I was visiting New York, and I got to see people who were coding who did not look like the people at my startup. Who did not act like the people at my startup. It was a very different program, obviously a lot of artists. That was really interesting to me, and I was like, “Oh. These are atypical developers. Maybe I could be an atypical developer.”
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I’m going to tell you a little bit about an organization I run, The Code Liberation Foundation. We teach women to program games for free. We’ve taught over a thousand new woman to be programmers, between the ages of sixteen to sixty.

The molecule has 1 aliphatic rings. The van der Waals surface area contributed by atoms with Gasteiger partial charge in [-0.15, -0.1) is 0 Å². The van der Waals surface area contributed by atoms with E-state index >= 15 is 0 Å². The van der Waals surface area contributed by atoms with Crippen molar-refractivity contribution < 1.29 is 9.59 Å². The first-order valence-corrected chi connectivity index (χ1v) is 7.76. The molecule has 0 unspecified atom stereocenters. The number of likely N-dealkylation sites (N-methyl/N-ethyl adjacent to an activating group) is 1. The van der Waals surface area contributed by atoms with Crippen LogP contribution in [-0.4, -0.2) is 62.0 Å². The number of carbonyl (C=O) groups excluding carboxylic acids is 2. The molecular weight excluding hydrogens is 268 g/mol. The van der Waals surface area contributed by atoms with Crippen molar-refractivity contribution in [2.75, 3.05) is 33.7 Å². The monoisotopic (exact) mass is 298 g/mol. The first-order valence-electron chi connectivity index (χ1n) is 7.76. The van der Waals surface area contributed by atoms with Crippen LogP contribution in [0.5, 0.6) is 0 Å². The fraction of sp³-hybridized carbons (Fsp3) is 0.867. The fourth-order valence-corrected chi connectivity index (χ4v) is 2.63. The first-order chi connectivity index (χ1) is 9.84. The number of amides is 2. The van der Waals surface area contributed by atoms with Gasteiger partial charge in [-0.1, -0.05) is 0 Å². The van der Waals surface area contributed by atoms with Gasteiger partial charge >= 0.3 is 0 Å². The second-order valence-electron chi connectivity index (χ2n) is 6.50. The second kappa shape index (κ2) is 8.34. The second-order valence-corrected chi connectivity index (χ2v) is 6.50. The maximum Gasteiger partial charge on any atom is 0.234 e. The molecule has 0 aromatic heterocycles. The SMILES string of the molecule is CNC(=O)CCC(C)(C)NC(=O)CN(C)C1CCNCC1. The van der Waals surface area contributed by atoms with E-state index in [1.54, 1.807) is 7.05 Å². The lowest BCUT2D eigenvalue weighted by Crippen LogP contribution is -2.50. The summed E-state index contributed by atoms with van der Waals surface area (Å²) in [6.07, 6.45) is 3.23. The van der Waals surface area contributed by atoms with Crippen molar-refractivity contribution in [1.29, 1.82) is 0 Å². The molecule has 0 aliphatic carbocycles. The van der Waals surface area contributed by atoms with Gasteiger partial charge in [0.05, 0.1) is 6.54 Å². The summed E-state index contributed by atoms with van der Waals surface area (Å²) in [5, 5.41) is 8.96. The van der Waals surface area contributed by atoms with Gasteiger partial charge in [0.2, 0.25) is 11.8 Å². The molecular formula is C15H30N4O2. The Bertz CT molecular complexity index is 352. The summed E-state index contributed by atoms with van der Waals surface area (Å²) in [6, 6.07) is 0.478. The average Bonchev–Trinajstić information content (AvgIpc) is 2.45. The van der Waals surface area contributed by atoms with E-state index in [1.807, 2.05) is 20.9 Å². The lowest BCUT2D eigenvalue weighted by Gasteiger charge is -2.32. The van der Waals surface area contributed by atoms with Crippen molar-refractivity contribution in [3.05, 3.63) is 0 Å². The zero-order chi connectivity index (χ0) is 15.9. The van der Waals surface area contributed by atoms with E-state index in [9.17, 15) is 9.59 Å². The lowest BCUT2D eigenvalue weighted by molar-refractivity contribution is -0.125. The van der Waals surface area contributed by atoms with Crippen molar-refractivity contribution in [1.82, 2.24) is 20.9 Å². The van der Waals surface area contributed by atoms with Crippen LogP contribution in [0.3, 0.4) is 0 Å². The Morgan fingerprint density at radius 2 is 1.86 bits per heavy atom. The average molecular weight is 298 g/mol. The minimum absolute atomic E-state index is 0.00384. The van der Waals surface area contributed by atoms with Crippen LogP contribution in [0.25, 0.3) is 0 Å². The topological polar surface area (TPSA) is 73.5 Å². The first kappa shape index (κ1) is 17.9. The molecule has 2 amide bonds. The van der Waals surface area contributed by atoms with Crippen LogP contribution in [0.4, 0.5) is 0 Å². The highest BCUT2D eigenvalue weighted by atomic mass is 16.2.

My goal […] was to live in that tension, to empower makers, musicians, coders, and artists to continue to make wide-eyed and yet still open-hearted— One of my favorite authors, Ursula K. LeGuin calls this “the Grand Inquisitor’s Choice,” where you choose freedom without happiness, or happiness without freedom.